US lawmakers to push for online piracy bill

April 5, 2011

Democratic and Republican members of the US Congress pledged Monday to pass legislation that would give US authorities more tools to crack down on websites engaged in piracy of movies, television shows and music and the sale of counterfeit goods.

Senator Patrick Leahy, a Democrat from Vermont who chairs the Senate Judiciary Committee, said he would introduce a new version "soon" of a bill designed to combat so-called "rogue websites."

A previous bill co-sponsored by Leahy, called the Combating Online Infringement and Counterfeits Act, was approved by the Senate Judiciary Committee by a 19-0 vote in November, but never made it to the Senate floor.

Leahy, speaking to reporters on Monday, said: "Online infringement and the sale of counterfeit goods costs American creators, producers, and businesses billions of dollars and results in hundreds of thousands of lost jobs.

"This theft is unacceptable at any time; it is devastating in our current economic climate," he said.

House Judiciary Committee chairman Lamar Smith, a Republican from Texas, said: "The success of our economy is in part tied to the success of America's intellectual property industries.

"From movies and music to software and medicine, IP theft drains our economy and puts lives at risk," Smith said.

Leahy and Smith were joined by other lawmakers at the event along with representatives of the entertainment industry and labor organizations.

"The Internet has regrettably become a cash-cow for the criminals and organized crime cartels who profit from and counterfeit products," said Representative John Conyers, a Democrat from Michigan.

The Obama administration has come in for some criticism for shutting down dozens of websites in recent months as part of a crackdown known as "Operation in Our Sites."

US authorities in November shut down 82 websites selling mostly Chinese-made , including golf clubs, Walt Disney movies, handbags and other items.

Leahy said the bill would ensure a judicial review for websites accused of engaging in illegal activities and dismissed claims it threatened First Amendment protections of free speech.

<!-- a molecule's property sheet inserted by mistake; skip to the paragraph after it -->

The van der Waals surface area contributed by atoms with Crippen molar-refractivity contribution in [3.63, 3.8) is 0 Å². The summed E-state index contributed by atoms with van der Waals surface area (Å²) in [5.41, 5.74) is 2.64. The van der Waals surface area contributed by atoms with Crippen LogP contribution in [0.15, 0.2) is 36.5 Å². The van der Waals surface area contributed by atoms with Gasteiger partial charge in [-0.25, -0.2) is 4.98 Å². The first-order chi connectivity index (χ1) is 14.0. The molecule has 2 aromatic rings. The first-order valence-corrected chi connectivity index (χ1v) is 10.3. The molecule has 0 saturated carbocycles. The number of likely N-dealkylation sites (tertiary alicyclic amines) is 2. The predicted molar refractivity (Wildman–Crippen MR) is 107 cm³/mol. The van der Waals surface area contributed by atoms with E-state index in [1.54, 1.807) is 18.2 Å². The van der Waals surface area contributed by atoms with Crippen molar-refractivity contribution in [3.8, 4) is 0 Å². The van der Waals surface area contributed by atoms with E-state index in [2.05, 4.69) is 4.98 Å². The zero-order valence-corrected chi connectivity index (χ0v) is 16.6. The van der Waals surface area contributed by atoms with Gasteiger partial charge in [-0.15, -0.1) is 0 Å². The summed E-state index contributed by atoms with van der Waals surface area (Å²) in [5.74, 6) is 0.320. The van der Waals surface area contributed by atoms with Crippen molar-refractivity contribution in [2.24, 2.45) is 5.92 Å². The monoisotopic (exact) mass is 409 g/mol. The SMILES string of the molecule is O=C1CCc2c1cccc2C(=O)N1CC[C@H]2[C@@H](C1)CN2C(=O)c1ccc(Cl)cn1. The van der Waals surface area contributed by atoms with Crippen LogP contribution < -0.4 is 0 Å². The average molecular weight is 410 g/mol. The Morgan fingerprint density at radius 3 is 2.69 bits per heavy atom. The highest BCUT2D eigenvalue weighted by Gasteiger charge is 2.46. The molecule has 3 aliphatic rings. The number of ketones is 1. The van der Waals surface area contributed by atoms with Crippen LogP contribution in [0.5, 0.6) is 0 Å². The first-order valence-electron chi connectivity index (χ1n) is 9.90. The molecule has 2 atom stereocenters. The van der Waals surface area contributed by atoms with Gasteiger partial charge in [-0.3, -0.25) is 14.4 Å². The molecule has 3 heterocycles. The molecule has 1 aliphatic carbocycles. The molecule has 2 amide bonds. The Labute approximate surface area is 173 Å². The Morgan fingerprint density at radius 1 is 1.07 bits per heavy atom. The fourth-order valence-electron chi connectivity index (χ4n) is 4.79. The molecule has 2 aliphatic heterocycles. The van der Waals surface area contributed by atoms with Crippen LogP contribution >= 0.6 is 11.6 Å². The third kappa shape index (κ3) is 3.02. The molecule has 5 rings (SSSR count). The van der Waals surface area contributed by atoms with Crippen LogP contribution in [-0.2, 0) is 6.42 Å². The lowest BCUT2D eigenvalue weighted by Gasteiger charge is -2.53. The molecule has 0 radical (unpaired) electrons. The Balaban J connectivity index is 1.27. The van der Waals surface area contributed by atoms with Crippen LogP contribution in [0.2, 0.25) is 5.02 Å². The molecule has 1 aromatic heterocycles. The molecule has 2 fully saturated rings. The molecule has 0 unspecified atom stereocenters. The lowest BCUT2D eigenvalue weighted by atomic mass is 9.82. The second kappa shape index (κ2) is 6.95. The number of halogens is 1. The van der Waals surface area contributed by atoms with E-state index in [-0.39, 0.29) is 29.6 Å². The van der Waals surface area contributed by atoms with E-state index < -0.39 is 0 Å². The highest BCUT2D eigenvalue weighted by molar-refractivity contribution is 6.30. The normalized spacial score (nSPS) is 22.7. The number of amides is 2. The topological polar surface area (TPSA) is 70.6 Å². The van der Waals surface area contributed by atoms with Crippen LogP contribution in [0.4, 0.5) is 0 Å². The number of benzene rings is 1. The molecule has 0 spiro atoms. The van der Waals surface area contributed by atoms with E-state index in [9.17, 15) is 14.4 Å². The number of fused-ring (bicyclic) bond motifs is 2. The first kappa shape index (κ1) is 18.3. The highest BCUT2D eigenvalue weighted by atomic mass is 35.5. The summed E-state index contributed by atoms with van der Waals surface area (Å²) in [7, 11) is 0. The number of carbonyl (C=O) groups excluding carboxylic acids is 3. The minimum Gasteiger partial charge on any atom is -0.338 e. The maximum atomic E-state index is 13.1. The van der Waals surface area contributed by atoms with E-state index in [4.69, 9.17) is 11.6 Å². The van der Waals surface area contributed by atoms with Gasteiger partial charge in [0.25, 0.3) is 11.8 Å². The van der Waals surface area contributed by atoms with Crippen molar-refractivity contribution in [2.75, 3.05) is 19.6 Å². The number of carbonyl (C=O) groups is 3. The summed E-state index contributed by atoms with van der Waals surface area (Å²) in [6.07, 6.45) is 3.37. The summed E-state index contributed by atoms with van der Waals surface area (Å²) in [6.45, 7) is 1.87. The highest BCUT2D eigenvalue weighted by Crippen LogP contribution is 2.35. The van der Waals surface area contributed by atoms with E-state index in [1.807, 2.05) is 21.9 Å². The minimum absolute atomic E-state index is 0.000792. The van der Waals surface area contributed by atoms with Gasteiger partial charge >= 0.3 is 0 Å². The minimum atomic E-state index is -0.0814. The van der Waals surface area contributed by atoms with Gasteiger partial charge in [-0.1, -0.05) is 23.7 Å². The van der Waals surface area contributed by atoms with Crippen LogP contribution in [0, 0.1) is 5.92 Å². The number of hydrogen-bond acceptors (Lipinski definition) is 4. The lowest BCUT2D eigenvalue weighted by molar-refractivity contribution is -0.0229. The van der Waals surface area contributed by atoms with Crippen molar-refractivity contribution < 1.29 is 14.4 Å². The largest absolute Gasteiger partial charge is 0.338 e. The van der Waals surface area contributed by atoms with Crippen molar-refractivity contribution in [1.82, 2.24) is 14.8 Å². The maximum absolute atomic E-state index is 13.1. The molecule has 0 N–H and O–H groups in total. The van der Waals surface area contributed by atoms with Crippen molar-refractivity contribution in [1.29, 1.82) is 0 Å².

The Electronic Freedom Foundation (EFF) last year decried the previous version of Leahy's legislation as an "Internet censorship" bill.

"Blacklisting entire sites out of the domain name system" is a "reckless scheme that will undermine global Internet infrastructure and censor legitimate online speech," it said.

"I'm very concerned about the First Amendment," Leahy said Monday. "I'm also concerned about theft.

"There is no First Amendment right that protects thieves."

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not rated yet Apr 05, 2011
Riiiight... makers, actors, and musicians are just dying since they don't already make enough money...

Internet "piracy" happens because it's a "free market".

If I buy a shovel, it's mine to do with as a please, including sharing it with a neighbor, or giving it away.

Why should software be any different?

If I buy knowledge or "information", that too is MINE to do with as I please, including giving it away.

Ones and Zeros are "Information".

Have you ever tried to pay the label price for a "good" compiler or 3-d modeling software? It costs completely outrageous and insane amounts.
not rated yet Apr 05, 2011
"The Internet has regrettably become a cash-cow for the criminals and organized crime cartels who profit from digital piracy and counterfeit products," said Representative John Conyers, a Democrat from Michigan.

Ummm... No one profits from giving away stuff for free. So... Criminals, and organized crime cartels don't profit from what is being discussed in this article, which is obviously music and video piracy.

not rated yet Apr 05, 2011
On another note, were Media companies to offer their tv shows, movies, and music for full download to my computer for playing in the media player of my choice, with commercials (from which they'd profit, and would be able to track numbers of people watching the shows)I would encourage all those who engage in downloading from alternative sources to discontinue.